Angular Moment Operator Vector Identity Question

  • #1
21
0
In my EM class, this vector identity for the angular momentum operator (without the ##i##) was stated without proof. Is there anywhere I can look to to actually find a good example/proof on how this works? This is in spherical coordinates, and I can't seem to find this vector identity anywhere. I've tried Googling for hours now, and I've legitimately come up with no example with a good accompanying explanation, of how this particular identity is working. This is the identity in question. Any help would be appreciated.
##
(\vec{r}\times\nabla)\psi =
\nabla\times \vec{r}\psi - \psi(\nabla\times \vec{r})
##

EDIT: I've also seen this identity on Wikipedia, which _may_ satisfy my requirement if I'm thinking of the curl operator right.​
##\nabla \times(\psi \vec{r}) = \psi(\nabla \times \vec{r}) + \nabla\psi\times\vec{r}##
For the first term on the RHS, we can use the anticommutativity of the cross product, and state​
##\psi(\nabla \times \vec{r}) = - \psi (\vec{r} \times \nabla)##
and then the identity becomes a trivial moving around of terms. Am I thinking about that in the right way?​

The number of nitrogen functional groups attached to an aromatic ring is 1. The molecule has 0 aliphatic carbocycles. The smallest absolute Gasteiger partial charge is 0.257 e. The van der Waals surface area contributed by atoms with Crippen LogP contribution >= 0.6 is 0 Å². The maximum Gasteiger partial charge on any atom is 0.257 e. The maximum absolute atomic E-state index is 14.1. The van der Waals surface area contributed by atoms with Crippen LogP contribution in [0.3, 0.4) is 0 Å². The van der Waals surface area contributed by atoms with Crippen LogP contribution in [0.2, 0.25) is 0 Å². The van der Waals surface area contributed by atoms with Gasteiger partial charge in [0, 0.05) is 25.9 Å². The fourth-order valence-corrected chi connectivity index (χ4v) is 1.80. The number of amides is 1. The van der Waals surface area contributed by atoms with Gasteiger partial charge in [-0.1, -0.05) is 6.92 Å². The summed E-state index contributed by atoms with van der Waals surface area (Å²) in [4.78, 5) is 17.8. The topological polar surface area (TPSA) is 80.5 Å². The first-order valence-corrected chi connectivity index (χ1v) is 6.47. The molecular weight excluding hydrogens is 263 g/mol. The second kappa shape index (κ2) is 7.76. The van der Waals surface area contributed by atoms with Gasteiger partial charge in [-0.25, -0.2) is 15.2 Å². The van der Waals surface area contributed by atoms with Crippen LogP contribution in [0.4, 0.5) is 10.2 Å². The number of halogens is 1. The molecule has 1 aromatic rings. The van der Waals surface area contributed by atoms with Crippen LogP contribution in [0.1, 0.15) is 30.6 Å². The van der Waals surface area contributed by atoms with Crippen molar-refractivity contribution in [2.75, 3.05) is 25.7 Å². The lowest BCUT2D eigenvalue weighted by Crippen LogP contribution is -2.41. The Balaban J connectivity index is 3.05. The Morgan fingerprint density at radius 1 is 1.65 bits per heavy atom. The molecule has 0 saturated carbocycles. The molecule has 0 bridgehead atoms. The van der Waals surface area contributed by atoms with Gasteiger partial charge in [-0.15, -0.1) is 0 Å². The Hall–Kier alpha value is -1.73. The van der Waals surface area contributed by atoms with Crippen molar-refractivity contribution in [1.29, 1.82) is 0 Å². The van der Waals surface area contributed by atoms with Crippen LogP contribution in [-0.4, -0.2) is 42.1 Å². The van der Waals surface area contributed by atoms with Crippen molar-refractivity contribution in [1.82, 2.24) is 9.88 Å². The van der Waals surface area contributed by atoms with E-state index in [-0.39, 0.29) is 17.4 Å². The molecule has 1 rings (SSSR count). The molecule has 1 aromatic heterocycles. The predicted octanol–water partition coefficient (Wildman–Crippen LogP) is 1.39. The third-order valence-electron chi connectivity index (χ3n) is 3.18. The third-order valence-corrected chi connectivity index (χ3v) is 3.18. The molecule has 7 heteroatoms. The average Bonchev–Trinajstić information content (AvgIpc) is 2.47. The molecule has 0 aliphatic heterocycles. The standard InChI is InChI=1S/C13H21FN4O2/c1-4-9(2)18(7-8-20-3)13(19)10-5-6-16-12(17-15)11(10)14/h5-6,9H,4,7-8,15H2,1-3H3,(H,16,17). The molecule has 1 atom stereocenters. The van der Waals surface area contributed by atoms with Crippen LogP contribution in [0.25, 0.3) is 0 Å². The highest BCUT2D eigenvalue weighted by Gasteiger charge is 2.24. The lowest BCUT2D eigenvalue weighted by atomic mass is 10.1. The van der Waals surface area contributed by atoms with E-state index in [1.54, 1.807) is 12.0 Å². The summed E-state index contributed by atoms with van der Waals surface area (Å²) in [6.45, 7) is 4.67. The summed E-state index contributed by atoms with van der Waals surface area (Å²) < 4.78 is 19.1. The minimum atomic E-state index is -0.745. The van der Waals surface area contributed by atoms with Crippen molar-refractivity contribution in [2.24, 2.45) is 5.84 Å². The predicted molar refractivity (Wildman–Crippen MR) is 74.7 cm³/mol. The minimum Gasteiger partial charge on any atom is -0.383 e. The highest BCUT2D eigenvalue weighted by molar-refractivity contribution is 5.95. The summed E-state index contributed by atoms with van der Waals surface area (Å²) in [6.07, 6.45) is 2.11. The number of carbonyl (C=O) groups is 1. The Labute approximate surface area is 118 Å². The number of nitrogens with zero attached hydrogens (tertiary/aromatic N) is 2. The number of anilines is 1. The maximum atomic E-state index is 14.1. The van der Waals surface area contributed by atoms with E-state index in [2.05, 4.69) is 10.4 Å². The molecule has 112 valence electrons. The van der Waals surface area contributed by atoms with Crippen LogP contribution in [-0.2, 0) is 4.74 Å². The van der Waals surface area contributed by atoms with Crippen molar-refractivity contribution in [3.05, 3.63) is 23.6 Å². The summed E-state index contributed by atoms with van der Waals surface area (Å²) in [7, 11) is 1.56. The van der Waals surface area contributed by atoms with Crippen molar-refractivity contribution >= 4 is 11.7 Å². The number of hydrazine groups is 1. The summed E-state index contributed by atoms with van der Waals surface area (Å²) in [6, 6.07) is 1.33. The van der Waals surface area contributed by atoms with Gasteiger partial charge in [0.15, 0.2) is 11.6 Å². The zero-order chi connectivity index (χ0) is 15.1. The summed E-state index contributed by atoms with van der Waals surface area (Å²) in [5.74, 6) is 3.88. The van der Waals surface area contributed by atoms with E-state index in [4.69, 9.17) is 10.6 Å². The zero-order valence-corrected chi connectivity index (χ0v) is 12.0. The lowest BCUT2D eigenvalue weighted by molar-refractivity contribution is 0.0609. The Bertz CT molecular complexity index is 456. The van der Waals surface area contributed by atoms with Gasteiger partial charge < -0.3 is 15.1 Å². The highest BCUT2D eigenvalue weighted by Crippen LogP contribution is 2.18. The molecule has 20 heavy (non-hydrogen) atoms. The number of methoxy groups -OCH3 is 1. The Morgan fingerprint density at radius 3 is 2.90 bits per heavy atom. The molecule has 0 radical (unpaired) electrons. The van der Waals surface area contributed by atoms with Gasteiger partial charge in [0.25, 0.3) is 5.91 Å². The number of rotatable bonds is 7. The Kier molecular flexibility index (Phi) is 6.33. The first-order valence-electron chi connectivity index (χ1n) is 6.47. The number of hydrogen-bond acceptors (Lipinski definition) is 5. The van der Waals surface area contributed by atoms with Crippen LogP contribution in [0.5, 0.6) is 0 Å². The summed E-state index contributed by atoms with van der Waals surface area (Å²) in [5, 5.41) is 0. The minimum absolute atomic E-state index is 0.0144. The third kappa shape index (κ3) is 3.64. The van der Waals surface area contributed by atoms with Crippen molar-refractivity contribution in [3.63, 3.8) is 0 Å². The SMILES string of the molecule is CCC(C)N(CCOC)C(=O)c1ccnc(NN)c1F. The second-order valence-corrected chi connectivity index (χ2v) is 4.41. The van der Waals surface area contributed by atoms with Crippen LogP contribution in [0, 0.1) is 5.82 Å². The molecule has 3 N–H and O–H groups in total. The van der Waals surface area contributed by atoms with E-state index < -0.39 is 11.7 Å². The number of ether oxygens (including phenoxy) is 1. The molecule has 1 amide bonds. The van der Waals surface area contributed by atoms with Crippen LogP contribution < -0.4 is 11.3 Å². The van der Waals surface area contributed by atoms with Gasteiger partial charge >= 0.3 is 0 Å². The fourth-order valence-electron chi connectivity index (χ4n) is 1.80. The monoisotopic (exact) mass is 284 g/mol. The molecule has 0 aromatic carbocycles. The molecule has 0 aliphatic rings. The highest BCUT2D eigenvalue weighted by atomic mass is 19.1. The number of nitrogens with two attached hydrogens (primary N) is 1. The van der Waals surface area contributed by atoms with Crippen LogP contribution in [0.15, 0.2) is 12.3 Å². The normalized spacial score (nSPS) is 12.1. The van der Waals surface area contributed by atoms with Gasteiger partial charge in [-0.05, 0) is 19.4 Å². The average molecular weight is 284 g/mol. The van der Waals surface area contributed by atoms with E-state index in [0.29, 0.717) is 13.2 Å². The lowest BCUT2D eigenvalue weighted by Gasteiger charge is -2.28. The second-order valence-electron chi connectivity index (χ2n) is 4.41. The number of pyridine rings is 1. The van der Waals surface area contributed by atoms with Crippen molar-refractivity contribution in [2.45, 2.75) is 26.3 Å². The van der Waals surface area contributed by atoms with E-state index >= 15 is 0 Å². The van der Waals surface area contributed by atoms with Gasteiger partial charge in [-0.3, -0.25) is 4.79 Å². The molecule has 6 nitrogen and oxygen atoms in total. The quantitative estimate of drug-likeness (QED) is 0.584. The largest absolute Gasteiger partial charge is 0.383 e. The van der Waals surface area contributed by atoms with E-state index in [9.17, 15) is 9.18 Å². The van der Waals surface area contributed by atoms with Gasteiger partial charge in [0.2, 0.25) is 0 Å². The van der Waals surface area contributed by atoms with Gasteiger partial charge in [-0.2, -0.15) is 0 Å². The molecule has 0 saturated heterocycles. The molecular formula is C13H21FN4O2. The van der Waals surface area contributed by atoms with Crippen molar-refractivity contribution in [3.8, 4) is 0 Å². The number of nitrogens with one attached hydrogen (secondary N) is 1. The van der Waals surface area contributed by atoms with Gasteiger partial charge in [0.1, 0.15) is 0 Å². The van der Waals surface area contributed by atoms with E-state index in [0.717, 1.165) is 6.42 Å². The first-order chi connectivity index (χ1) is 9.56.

Last edited:

Answers and Replies

  • #2
blue_leaf77
Science Advisor
Homework Helper
2,629
784
It shouldn't be that hard to show using product rule of derivative but for some reason I got the sign reversed.
$$
(\mathbf r \times \nabla)_i \psi = \epsilon_{ijk}r_j\partial_k \psi
$$
but ##r_j\partial_k \psi = \partial_k (r_j \psi) - \psi \partial_k r_j##. Hence
$$
(\mathbf r \times \nabla)_i \psi = \epsilon_{ijk}(\partial_k (r_j \psi) - \psi \partial_k r_j) = -\epsilon_{ikj}\partial_k (r_j \psi) + \epsilon_{ikj}\psi \partial_k r_j = -(\nabla\times\mathbf r \psi)_i + \psi(\nabla \times \mathbf r)_i
$$
Still trying to figure out where I went wrong.
EDIT: The above is correct.
 
Last edited:
  • Like
Likes Chronum
  • #3
21
0
It shouldn't be that hard to show using product rule of derivative but for some reason I got the sign reversed.
$$
(\mathbf r \times \nabla)_i \psi = \epsilon_{ijk}r_j\partial_k \psi
$$
but ##r_j\partial_k \psi = \partial_k (r_j \psi) - \psi \partial_k r_j##. Hence